How BBC Ebola WhatsApp service is battling virus and finding great stories
is BBC World Service apps editor @Trushar
With the Ebola crisis growing quickly, how could the BBC distribute public health information to people in West Africa so they could receive it directly on their mobile phone?
That was the challenge set last October by the then director of the BBC World Service, Peter Horrocks.
At the time the BBC had already started special public health programming on ebola for its World Service radio and global TV audiences. This not only gave up-to-date information on the spread of the virus - it also provided valuable and potentially life-saving information for those in the region on how to reduce the risk of catching the disease, understanding the symptoms and where to get help.
We wanted to do more though. We knew there was a significant opportunity to reach people on their mobile phones, if we could figure out a way to do it quickly. There was no point in trying to develop an app, with the development time and expense that would incur - let alone the time it would take to promote it and get people to download it. We needed to distribute content inside an app that already existed and was already being used widely by people in the region.
Although it had its challenges, we reached thousands of Indians directly on their mobiles and feedback clearly showed we engaged with them in a very effective way. From our Indian elections experience we knew that the work required would be a full-time job and not something that could just be an add-on for an existing team.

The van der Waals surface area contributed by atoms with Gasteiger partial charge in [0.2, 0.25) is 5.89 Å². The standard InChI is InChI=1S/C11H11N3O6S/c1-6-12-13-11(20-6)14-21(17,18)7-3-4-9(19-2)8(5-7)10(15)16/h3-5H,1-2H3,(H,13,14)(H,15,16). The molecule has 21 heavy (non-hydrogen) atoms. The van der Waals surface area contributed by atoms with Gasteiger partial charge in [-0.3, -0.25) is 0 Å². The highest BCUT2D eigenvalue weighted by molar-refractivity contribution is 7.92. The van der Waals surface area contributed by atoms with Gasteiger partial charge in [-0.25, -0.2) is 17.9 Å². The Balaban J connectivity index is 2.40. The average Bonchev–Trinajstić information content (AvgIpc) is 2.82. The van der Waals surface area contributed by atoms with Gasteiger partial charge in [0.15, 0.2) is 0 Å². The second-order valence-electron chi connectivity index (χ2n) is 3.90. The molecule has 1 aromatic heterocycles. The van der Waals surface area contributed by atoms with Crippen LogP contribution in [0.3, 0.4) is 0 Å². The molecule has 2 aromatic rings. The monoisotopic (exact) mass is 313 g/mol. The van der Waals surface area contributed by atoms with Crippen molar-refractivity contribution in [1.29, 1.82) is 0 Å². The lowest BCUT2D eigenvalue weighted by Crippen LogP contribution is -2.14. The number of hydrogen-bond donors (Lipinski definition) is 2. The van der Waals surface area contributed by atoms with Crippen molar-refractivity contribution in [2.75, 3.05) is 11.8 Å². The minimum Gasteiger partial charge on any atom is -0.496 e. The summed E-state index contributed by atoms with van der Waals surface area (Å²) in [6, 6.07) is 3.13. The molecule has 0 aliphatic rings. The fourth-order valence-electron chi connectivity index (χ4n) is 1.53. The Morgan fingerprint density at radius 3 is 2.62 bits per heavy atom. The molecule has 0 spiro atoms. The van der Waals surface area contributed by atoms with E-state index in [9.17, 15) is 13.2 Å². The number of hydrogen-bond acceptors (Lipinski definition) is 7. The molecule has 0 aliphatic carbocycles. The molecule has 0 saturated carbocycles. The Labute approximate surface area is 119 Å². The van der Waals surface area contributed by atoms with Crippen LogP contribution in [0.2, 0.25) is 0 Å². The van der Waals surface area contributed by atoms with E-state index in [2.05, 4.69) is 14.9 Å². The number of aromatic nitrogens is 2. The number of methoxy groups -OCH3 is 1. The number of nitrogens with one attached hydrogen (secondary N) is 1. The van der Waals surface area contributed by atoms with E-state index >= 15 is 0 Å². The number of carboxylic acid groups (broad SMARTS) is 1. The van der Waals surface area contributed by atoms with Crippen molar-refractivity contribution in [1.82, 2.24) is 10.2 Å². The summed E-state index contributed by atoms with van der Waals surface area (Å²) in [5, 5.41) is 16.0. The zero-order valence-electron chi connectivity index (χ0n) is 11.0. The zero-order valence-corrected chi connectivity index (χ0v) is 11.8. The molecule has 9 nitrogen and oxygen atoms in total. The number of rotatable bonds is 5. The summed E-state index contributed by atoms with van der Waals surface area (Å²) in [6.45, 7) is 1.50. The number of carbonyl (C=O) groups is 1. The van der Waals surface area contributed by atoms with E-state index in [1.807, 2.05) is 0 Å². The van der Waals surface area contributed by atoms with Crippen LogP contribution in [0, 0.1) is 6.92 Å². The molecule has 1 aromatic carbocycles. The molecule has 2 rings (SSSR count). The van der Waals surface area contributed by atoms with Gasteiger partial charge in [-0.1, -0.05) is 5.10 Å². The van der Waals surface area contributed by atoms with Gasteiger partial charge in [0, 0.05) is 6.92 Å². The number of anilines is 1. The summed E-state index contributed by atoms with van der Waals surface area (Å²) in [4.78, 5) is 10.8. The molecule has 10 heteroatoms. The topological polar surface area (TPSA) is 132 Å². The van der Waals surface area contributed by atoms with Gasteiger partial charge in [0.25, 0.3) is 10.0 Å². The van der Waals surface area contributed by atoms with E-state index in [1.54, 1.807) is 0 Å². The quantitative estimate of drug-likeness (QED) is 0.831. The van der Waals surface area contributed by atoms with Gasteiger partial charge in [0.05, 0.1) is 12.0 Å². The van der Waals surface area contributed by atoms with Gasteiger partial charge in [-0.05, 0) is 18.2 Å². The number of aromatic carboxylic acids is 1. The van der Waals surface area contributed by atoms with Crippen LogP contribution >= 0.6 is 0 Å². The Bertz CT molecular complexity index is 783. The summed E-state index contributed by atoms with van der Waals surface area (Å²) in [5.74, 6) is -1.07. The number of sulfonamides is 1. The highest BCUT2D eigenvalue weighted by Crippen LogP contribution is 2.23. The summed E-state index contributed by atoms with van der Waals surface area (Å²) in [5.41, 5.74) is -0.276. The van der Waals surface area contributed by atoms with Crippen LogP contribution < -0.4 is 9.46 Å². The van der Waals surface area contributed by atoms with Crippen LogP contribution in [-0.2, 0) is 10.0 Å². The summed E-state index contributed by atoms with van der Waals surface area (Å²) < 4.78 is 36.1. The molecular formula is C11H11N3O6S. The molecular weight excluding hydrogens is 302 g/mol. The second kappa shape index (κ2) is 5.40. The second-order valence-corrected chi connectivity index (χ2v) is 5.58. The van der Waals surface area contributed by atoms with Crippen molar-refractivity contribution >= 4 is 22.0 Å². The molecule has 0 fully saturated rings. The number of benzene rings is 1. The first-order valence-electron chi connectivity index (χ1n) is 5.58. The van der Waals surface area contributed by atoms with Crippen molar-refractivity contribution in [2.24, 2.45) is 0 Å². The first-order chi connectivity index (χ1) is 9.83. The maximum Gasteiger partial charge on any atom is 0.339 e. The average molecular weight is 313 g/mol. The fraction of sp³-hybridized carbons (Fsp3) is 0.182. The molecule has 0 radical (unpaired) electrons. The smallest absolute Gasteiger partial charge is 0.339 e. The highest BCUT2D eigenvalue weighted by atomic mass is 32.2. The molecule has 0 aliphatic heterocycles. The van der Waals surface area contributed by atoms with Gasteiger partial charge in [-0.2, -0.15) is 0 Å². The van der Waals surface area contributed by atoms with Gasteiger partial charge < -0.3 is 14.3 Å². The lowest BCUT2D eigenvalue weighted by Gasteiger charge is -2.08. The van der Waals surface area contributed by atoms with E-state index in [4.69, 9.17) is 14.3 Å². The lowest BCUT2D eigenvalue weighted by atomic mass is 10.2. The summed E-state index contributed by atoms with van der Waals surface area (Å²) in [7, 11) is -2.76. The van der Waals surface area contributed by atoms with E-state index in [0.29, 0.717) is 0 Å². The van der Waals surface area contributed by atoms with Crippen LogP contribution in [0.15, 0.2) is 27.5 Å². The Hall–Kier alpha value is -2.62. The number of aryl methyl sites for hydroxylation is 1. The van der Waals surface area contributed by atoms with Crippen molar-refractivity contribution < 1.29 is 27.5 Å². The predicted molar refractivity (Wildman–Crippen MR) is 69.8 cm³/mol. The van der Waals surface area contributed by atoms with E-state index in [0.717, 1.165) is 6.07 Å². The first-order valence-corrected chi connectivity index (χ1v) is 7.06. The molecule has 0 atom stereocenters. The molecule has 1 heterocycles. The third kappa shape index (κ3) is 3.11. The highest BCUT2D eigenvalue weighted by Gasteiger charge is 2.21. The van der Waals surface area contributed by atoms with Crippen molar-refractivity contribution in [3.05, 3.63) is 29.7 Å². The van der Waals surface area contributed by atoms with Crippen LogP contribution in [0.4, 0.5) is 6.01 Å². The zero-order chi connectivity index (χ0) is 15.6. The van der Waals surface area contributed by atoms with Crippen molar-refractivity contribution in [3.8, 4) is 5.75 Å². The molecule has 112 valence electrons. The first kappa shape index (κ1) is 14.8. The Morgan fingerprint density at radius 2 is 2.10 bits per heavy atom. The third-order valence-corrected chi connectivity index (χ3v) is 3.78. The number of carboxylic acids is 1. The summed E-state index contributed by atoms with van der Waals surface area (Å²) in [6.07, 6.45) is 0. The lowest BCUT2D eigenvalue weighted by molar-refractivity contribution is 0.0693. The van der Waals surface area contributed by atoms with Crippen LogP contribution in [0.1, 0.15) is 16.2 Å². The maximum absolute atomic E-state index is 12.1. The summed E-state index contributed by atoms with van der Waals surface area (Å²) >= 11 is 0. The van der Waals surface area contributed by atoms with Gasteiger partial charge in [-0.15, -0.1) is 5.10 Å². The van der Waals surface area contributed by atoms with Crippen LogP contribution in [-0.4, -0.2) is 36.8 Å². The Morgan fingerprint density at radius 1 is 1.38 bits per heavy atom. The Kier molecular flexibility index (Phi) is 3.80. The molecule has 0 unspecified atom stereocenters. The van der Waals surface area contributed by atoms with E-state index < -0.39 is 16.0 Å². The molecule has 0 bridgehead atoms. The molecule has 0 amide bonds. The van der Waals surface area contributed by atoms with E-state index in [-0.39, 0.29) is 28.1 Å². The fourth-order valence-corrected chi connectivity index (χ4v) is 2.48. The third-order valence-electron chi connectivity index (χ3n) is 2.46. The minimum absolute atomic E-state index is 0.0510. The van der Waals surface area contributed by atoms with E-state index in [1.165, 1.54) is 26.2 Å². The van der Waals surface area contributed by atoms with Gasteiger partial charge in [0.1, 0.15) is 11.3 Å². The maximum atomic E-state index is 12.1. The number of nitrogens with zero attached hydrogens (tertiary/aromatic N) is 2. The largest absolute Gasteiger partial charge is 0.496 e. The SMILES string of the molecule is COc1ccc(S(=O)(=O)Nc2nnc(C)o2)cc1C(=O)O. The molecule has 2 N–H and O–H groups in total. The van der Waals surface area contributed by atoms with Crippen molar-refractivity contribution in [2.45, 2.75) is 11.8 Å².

We managed to free up a dedicated producer - initially Andree Massiah, and currently Carinya Sharples - as well as get some additional cover to help with data entry, such as saving contacts and managing the broadcast lists.
In mid-September, just a couple of weeks after we originally had the idea, the BBC’s Ebola WhatsApp information service was born - the first ‘lifeline’ humanitarian service to be launched inside the app. It was as a dual-language offering, in English and French, so we could maximise the potential audience that could benefit.
So how has the project gone? We’d initially anticipated running the account for about six weeks and reviewing the situation just before Christmas. When it came to it, the case to continue was still strong - particularly with the Christmas and New Year holiday period meaning many more people would be travelling in the region.
At the time of writing the service is still running and we have more than 19,000 subscribers. Most of these (probably 80-90%) are from West Africa, which we can tell from the mobile phone numbers. The biggest subscriber group is in Sierra Leone, followed by Nigeria and Ghana. We also have a number of subscribers in Liberia, Guinea, Mali, and further across Africa in Tanzania, Kenya and Uganda.
In terms of content, we’ve focused on three types: text messages, pictures/visuals and short audio clips, so we could cover the different preferences users may have for understanding the information. We decided not to use video clips as we knew that such files could be too big for many subscribers’ data limits. And we didn’t want to spam our users, so we made sure we only posted a maximum of three items a day.